- In Warriors Clan cats look down upon almost any cat not in the four Clans. Pet cats, or "kittypets" as they're called, are especially looked down upon by a large number of cats as fat, lazy, and inferior. The first lead, Firestar, has to deal with a lot of teasing for having been born a pet. Even his nephew Cloudtail, who was only a 1-month old kitten when he joined ThunderClan and didn't even know he was born a pet until he was five months old, suffered discrimination from even adults. On the opposite side, most kittypets are either scared of warriors or at the very least pity them for living in the forest.
- Leashed Dogs in Survivors are often looked down upon by wolves, Lone Dogs, and Wild Dogs as "soft". Some dogs, like Alpha, openly detest Leashed Dogs to the point where they think they're better off dead. Lucky was born a pet but became a stray after he escaped an abusive owner. As a result of his past, he doesn't like longpaws much and doesn't get why a dog would want to wear a collar and be pet. In contrast, his sister Bella doesn't get why Lucky prefers being on his own and thinks that dogs should be with people.
- Luna from Seekers is a black bear cub who was raised in a zoo. She escapes into the wild to give another character a message from their mother, but has to deal with wild bears pitying her and judging her for being raised by humans and not being in touch with her instincts.
- One of LaFontaine's fables has a starving wolf ask a well-fed guard dog what he does. The dog responds that his duties aren't that difficult and the food delicious, but for the wolf, the fact that the dog is chained up, unable to go wherever he wants whenever he wants is a dealbreaker.
- Pufftail from Stray (1987) was born a pet but has spent much of his life on the streets. He prefers the streets to the demeaning, lazy life of being a pet. He enjoys his independence and isn't too fond of humans. In his minds, cats should be independent. He tells his grandson, who lives as a pet with his mother, "If this is civilization, you can have it. Why your mother submits to it I do not know."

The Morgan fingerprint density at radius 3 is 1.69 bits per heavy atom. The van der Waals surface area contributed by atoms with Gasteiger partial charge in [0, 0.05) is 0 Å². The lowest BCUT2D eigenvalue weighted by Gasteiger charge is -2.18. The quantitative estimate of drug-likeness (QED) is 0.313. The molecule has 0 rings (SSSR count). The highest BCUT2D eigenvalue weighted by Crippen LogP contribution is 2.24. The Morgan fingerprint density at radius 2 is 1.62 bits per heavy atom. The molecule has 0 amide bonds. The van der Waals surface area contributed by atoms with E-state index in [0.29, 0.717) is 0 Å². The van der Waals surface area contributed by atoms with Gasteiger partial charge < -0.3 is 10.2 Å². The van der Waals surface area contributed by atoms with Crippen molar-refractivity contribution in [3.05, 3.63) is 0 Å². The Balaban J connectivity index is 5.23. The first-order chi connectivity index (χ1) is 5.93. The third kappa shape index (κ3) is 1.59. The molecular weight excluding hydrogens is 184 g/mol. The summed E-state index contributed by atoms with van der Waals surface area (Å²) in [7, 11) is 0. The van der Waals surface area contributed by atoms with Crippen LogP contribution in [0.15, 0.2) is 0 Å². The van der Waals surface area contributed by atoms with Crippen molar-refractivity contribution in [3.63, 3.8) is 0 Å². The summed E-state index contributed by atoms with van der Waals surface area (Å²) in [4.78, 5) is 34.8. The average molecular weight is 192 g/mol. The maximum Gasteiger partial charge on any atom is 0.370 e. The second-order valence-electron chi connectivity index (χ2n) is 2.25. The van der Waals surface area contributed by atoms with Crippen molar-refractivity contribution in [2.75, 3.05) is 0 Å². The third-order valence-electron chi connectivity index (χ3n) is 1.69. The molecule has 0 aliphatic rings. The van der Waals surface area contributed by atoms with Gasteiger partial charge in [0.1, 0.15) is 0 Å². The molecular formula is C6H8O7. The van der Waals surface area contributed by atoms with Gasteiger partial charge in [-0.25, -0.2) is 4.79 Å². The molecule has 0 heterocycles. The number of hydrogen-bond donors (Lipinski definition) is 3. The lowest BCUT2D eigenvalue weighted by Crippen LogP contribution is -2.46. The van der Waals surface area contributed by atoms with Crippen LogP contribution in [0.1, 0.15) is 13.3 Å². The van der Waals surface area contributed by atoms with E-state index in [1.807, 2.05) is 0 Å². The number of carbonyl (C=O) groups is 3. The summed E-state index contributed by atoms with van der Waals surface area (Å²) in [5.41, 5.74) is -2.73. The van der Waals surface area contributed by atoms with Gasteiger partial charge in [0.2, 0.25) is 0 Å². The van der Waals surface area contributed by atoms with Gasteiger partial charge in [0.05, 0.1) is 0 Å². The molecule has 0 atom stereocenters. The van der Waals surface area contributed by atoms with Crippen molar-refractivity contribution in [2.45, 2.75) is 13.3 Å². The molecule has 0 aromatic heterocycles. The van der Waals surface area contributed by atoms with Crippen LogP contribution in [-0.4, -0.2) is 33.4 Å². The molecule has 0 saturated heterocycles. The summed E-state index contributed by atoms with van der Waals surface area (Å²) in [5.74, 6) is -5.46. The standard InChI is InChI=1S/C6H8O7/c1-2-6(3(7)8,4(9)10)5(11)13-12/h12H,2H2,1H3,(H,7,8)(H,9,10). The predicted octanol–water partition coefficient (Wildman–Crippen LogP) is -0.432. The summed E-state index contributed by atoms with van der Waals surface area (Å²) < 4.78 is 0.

- Cats in Tailchaser's Song see humans as their servants. Many live amongst them but this is a point of contention amongst non-pets, especially because humans tend to neuter their cats (which turns them fat, lazy, and can make it so a male can be mistaken for a female). Near the end, after finally finding Hushpad, Tailchaser temporarily lives with humans. He, however, finds it suffocating and boring, so he runs off and that is that.
- Varjak's family (minus Varjak himself) in Varjak Paw look down upon stray cats for not being purebred Mesopotamian Blues like them.
- The Vocaloid song, “Ah, It’s A Wonderful Cat Life!” depicts Len and Gumi as a pair of cats, with Len being a stray and Gumi being a pet. Len tries to convince Gumi to ditch her owner and run away with him so she can enjoy a life where she gets to be free and do whatever she wants, to which Gumi argues she’d rather deal with baths than risk getting hit by a car. Neither of them end up changing their lifestyle, but Gumi does request that Len come visit her again.
- Housepets!: Which group he fits among is Zach Arbelt's (Rabbit) initial conundrum after being adopted from a pet store. At home, among his new brothers, he feels like a third wheel to their friendship and longs for somewhere he can be more accepted. So, he runs with a stray raccoon off into the woods, where he finds good company among the non-domesticated population. Just when things look to be going well for them, he stumbles into their Animal Religion and accidentally deifies himself. Once again, he's prevented from feeling like an equal to the people around him, only now he's on top of the pyramid instead of at the bottom. In other words, the pets don't care about him and the strays can't even see him as a person.
- The "Oms" in Fantastic Planet are treasured as pets to coddle during meditation, but are systematically exterminated every year in the wild to keep their numbers mild. What are Oms, you ask? Simple: Human beings.
- In the Figaro short Bath Day, Minnie Mouse's pampered kitten Figaro gets into a one-sided "fight" with a scruffy alley cat.
- One of the recurring villains in Foofur is Pepe, the pet chihuahua of Mrs. Escrow who is always trying to exposed the gang of stray dogs and a cat who live in her unsold house. Another character who is a pet is Burt, a high class dog and Foofur's rival for his Love Interest Dolly.
- The titular character of the Disney short Lorenzo is a pet Persian who mocks strays from the comfort of his window.